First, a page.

Rayette: Salesmen and cops are the ones. If you’d ever waitressed, honey, you’d know that.
Palm Apodaca: Don’t call me honey, mac.
Rayette: Don’t call me mac, honey.
—-
Palm Apodaca: You know, I read where they, uh, invented this car that runs on, ummm… that runs on, ummm… when you boil water?
Terry: Steam.
Palm Apodaca: Right, steam. A car that you could ride around in and not cause a stink. But do you know they will not even let us have it? Can you believe it? Why? Man! He likes to create a stink! I mean, I’ve seen filth that you wouldn’t believe. Ugh! What a stink! I don’t even want to talk about it.
—-
Palm Apodaca: People. Animals are not like that. They’re always cleaning themselves. Did you ever see, umm… pigeons? Well, he’s always picking on himself and his friends. They’re always picking bugs out of their hair all the time. Monkeys too. Except they do something out in the open that I don’t go for.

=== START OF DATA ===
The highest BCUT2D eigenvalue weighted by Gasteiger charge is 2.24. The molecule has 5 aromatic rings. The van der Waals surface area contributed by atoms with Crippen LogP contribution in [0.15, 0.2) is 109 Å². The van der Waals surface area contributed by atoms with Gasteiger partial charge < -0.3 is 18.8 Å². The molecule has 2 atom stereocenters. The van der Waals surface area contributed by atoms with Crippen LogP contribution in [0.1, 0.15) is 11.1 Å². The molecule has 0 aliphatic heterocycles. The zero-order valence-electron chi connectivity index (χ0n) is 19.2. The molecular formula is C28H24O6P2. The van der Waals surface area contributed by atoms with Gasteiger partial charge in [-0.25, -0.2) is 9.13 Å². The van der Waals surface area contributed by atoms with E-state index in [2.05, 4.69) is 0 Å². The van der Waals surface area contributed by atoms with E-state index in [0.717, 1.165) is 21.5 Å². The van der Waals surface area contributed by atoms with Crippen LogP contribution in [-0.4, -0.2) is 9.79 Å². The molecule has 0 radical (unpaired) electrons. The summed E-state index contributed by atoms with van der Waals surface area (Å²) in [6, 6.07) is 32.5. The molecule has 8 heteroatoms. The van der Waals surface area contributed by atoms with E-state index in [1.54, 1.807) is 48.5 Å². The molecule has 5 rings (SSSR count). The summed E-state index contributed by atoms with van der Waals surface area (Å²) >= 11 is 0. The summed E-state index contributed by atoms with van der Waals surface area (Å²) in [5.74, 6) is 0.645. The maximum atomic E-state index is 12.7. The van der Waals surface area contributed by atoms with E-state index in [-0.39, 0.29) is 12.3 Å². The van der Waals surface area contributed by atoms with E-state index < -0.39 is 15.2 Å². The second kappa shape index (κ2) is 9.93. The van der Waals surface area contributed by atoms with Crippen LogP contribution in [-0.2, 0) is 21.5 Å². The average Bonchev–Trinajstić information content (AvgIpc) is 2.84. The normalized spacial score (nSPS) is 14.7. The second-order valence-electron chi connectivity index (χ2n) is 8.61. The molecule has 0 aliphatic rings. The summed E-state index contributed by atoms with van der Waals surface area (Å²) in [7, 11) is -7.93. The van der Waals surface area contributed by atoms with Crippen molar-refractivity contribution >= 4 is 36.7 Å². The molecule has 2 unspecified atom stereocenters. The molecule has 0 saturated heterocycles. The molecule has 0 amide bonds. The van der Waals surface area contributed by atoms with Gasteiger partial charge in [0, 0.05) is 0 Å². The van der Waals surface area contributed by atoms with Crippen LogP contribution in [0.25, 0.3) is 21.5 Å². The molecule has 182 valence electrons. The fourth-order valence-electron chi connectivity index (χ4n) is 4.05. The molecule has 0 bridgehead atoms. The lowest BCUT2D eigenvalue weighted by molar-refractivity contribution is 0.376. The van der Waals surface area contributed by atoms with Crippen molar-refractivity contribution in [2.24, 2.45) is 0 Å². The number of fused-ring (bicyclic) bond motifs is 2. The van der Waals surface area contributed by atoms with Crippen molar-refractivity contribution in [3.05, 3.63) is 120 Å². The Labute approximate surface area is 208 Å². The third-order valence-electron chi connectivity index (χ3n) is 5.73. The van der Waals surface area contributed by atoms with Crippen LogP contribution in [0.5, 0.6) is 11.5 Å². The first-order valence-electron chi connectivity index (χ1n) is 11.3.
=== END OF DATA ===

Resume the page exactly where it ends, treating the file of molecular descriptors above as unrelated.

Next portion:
—-
Rayette: I’m not.
Bobby: You’re just gonna sit here?
Rayette: Yes.
Bobby: Okay. I hope no one hits on you.
Rayette: I hope they do.
—-
Bobby: That’s dangerous, you know.
Catherine: Riding?
Bobby: Mm-hmm. You play the piano all day and then jump on a horse, you could get cramps.
—-
Bobby: What are you doing screwing around with all this crap?
Catherine: I do not find your language very charming.
Bobby: It isn’t. It’s direct.
Catherine: I’d like you to leave so that I can take a bath. Is that direct?
—-
Bobby: What else do you do?
Catherine: Well, there’s fishing, boating, and concerts on the mainland.